FIG. 5 illustrates the system's mag-stripe scanning mechanism. This figure is a side view showing the credit card, 5-7, being held in place by the curved spring-plate 5-14 and the recess in the printer-plate deck housing, 5-37, which limits the card's lateral movement. Since printing pressure need only be applied beneath the card's embossments at 5-38, the retailer's matrix (2-13) and the purchase-amount matrix 2-12, the print plate 5-19 leaves the card's mag-stripe readily exposed for scanning by the mag-stripe reader, 5-36 and MICR read head 4-76. During scanning, the reader's traction unit, 5-24, 6-24, moves read head 5-36 and MICR read head 4-76 from left to right following a precision path afforded by a ball bearing and track system, 5-34 and 6-34. The read head scans all three tracks of the mag-stripe simultaneously and the CPUs decipher appropriate information and automatically select the correct security module 4-39 to deal with the PIN verification process. If the correct module is faulty, damaged or non-existent, or if the customer has entered the wrong PIN, the transaction is aborted and the cover opens automatically resetting the machine. This allows another attempt for the correct PIN by the customer or easy removal of the card and invoice.
The mag-stripe reader 6-36 is assured effective and reliable contact with the mag-stripe by "floating" over the stripe with the aid of a sensitive suspension system, 6-35, which allows operation in any attitude. The read head begins its course in almost direct contact with the mag-stripe due to its location in relation to the card and the verifier access door, 6-6 and 2-6. This access door immediately precedes the read head on its path across the mag-stripe and returns with it to offer secure protection against dust, intrusion and vandalism.
FIG. 4 illustrates the customer's PIN entry keyboard module, that has a main housing, 4-45. The keyboard, 4-44, uses reliable, long-life, magnetic contact keys resistant to dust, moisture, sunlight, most common solvents and cleaners and reasonable abuse. A purchase amount display, 4-40, which matches the mainframe display 1-23 allows the customer and the retailer to monitor the purchase amount being selected by the retailer on the print matrix. The keyboard is connected to the main body by means of a high quality multi-conductor cable, 4-43.
FIGS. 7 and 8 are more detailed drawings of the print actuator mechanism previously shown as 3-17. It consists of two cam wheels, 7-51, driven in opposite directions by means of gear teeth. Both are driven by the cam motor 7-48, through its drive shaft (7-49) and cam drive gear (7-50). Each cam wheel gear (7-51) has two "high" lobes and two "low" lobes indicated by "H" and "L" markings respectively. These lobes are "timed" so that all four print-plate lift wheels, 7-52, center on either H or L positions simultaneously to achieve equal lift throughout the print cycle. Only one-half revolution of each cam-wheel is required to complete each print cycle so the cam motor (7-48) may be gear (speed) reduced to achieve a slow enough rotation and adequate torque to lift the print-plate through its cycle. The 7-51 cams, the print-plate support body, 7-58, and the cam table (ball) bearing (7-56) and bearing race (7-55) are all precisely aligned by the two cam shafts, 7-53. These shafts drift upward with the print-plate and its support mechanisms (and the matrices) while the cam gears and table bearings remain firmly seated on the main-frame body represented by 7-54. The print-plate support body is constructed so as to allow sufficient clearance for the purchase-price matrix assembly (7-16).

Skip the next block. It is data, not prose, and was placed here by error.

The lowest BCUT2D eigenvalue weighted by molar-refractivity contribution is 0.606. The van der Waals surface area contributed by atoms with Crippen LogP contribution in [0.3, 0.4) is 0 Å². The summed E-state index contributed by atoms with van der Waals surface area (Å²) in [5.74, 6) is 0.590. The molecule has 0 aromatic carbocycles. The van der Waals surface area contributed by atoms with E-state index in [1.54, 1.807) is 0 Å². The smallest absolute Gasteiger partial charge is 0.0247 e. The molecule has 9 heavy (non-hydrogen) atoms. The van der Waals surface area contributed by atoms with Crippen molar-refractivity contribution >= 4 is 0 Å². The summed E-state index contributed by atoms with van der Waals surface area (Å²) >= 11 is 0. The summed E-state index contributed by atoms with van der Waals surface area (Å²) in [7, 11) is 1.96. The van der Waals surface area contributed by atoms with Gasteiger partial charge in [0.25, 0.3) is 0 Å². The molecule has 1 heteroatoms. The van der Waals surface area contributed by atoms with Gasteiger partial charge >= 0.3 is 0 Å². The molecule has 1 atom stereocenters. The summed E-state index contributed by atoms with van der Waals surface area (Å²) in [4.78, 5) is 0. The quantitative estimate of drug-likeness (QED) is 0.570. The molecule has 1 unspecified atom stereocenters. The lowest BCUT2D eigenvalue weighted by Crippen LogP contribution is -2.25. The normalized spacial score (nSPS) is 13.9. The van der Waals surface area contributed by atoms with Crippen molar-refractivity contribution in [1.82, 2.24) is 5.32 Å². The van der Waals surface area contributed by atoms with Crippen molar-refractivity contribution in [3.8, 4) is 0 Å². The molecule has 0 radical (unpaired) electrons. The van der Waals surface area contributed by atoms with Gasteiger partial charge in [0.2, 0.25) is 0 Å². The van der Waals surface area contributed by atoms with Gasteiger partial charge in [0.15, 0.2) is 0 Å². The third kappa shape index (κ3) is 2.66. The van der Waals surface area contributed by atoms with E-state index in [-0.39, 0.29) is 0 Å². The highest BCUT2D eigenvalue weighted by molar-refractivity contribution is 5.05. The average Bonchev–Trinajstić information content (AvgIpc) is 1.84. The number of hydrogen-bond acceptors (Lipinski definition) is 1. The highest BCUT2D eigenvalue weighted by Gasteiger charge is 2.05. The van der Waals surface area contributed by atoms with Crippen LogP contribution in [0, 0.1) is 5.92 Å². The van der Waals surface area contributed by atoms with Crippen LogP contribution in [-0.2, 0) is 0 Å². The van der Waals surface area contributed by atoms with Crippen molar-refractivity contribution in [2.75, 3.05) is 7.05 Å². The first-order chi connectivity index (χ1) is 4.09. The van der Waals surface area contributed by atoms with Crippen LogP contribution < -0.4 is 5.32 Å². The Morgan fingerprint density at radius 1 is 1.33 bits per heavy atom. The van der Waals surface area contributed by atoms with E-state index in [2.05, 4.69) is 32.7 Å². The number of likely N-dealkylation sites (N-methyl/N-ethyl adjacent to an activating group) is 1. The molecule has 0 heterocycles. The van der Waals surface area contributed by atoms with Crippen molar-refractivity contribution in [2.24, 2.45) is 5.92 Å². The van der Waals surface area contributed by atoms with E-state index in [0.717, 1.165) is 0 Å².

Regarding the check verification function, suppose an unknown customer from Montana, for example, would find himself in Florida without cash or credit cards. The customer would present his check to the retailer with this system. The retailer would insert it in the proper fashion into the system, enter the check amount at the keypad (2-10) and close the lid. The retailer would then press the "verify" button on top of the system (in the verification mechanism, FIG. 5 and 6, which would "read" the MICR information and compare the offset or PVV number and subsequent PIN with the PIN entered by the customer at 4-44. If the PINS match, then th CPU would activate the "Phone in Verification Module" which would include a suitable modem for an AT&T hook-up with the Fed's MICR system. This would connect the system to the customer's own bank and the check could be verified for sufficient funds and proper I.D. If all is correct, the system would stamp the word "Verified" on the check and the lid would pop open resetting the machine for the next transaction.
This invention anticipates the use of checks as they currently exist using the Fed MICR system. However, a modified check may be used in the future which is a standard check save for the addition of an "NCR" (no carbon required) slip on the back entitled D-8 and a mag-stripe adhered to the front labeled D-17/D-18 shown in FIG. 11. The NCR page would include the amount of the check, D-16 and the serial number of the check D-15 as well as the company's logo and other regulated information. It may or may not include the duplication of the payer's signature and countersignature, D-11 and D-13. However, it would naturally reproduce the Payee's name, D-12, and the date, D-14. D-11 and D-13 could possibly be obscured by a vision blocking ink screen such as seen on common personal checks with NCR pages.
FIG. 3 shows the printing mechanism consisting of a convex shaped, steel "spring plate" (3-14) mounted in the cover (3-2), with a corresponding flat steel "print plate" (3-19) and the print propulsion system or actuator shown as 3-17. When all security, verification and transaction conditions have been correctly met, the 3-17 actuator carries the appropriate embossments and matrices upward and squeezes them and the invoice or check between plates 3-14 and 3-19 thereby printing the information on the check or invoice. The convex shape of the spring plate "rolls" the printing process to the outside edges of the invoice assuring legible reproduction. This "squeezing" method eliminates the "shearing" action of many common printers and the problems associated therewith.